Label: Cursed Blessings Records
Date: May 17th, 2023
Givin’ up on the multicolored singles, are we?
Six EP’s in, these Canadians found their way to the first long player. It almost took them a full decade to get here, so there was no rush apparently. Then again, sharpening the knives for so long, the quartet deliver a full scale assault (Vitamin X reference very much intended). Seriously, Citizen Rage have rapidly climbed up my hardcore list of favorites, taking a couple of steps up with each track I’ve heard. And I only took their previous EP for review because one of the members was wearing a Black Pestilence t-shirt.
Anyway, this ten-songs-long collection of punches is a bit different to the mentioned EP. Musically, most of all. There are quite intriguing moments. Among others, I find “Harsh Reality” very bass laden. Unlike the predecessor, bass guitar shows up in all its glory and very often. Like the new version of “Fuck Your Face”, originally published on the debut EP. It starts as if taken from a nu metal song (thinking of Korn almost immediately) and works its way to intertwining with the remainder of instruments in a downright old school NYHC track. Its follow-up, “Breath (Rebel Spell)” seems like based around a bass riff, with guitars wrapping it for an enthusiastic Oi! punk shout out. I want tabs for it!
Other thing I noticed is a further turn from hardcore into crossover. Citizen Rage doesn’t leave the basics altogether, nor will they ever, but the ratio of pure hardcore punk towards thrash crossover is sliding towards the later. However, if you fear the bands sliding away from your favorite genre, there’s no reason to do so with Citizen Rage. Of course, you can always turn towards tracks like “What’s It to You” or “For Worse or Better”. Classic tunes, using classic tools to achieve what hardcore fans wanted from the early 1990’s onward.
However, take the opening riff from “Walls” and tell me you feel nothing! It’s the brilliant drive of thrash metal that paints the song in almost as many colors as there were on the band’s previous discography (check the discography and you’ll figure out my pointer). Basically, Citizen Rage use these nuances to make their tracks stand out. Particularly since their songs’ foundations are everything you might expect and are therefore predictable. Simple solution is to enrich them and so they did.
Of course, as I mentioned, these are not omnipresent solutions that will make all the songs stick out. However, the opening track (“What’s It to You”) has a neat and short guitar solo towards its end. The second on the album, “Given No Hope”, sounds like a greeting towards native inhabitants of the Americas and is, for the better part, comprised of tribal soundscape. “One Last Time” has a guest female vocal (sorry, I have no information who it is), but also a “whoa” chorus that runs through half the song giving it a somewhat eerie feeling. That’s one of the instances where I found the lack of lyrics a bit hampering.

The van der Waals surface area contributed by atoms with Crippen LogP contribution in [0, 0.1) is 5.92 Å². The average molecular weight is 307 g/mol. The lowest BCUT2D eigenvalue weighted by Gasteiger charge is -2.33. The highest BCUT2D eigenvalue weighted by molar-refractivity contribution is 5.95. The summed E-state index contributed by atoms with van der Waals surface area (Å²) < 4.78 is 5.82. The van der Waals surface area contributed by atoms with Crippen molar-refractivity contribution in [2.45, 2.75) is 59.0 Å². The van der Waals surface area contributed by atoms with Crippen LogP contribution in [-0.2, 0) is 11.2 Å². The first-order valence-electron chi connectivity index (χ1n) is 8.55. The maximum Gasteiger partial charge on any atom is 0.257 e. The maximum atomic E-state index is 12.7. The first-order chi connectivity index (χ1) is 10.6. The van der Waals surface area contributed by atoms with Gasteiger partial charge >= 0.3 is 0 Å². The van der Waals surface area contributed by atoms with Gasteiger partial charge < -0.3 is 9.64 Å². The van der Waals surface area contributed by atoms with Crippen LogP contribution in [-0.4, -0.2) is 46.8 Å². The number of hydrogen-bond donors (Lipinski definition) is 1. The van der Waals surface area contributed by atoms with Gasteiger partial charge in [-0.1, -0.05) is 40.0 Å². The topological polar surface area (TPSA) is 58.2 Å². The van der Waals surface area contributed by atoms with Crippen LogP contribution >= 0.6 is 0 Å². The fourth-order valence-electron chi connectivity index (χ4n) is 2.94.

Et cetera. Citizen Rage made it a task to try and make their songs exemplary. Successfully, I might add. This is half an hour of awesome hardcore punk with crossover influences. Even in parts when you get the feeling of “I’ve heard this all before”. It’s powerful, energetic and delivers what you need. What I need, anyway, since it still finds me jumping around my room.
Now, what I hate most of all is when hardcore or punk bands do not include lyrics. I’m sure they will be included in the release, once it’s out. However, they weren’t included in the digital promo package. At the moment of writing this review they are unavailable online. So, a massive aspect of punk movement is missing from this review. The singer is not perfectly discernible (which is not a minus for the band or release, don’t get me wrong) and I’m missing out on words out here. Judging from the titles, what I can collect from audition and the cover art, the topics are expected for a punk band. From social consciousness to the fake smiles of “Instagram family” on the front cover, Citizen Rage criticizes the world we are living in.
And yes, I’ve seen that the PR agency’s promo mail says that I can get lyrics upon special request. Seriously though? I need to specially request the lyrics? Aren’t those like really, really important in punk? So, we want to spread the message and whatnot…
But still, a great record!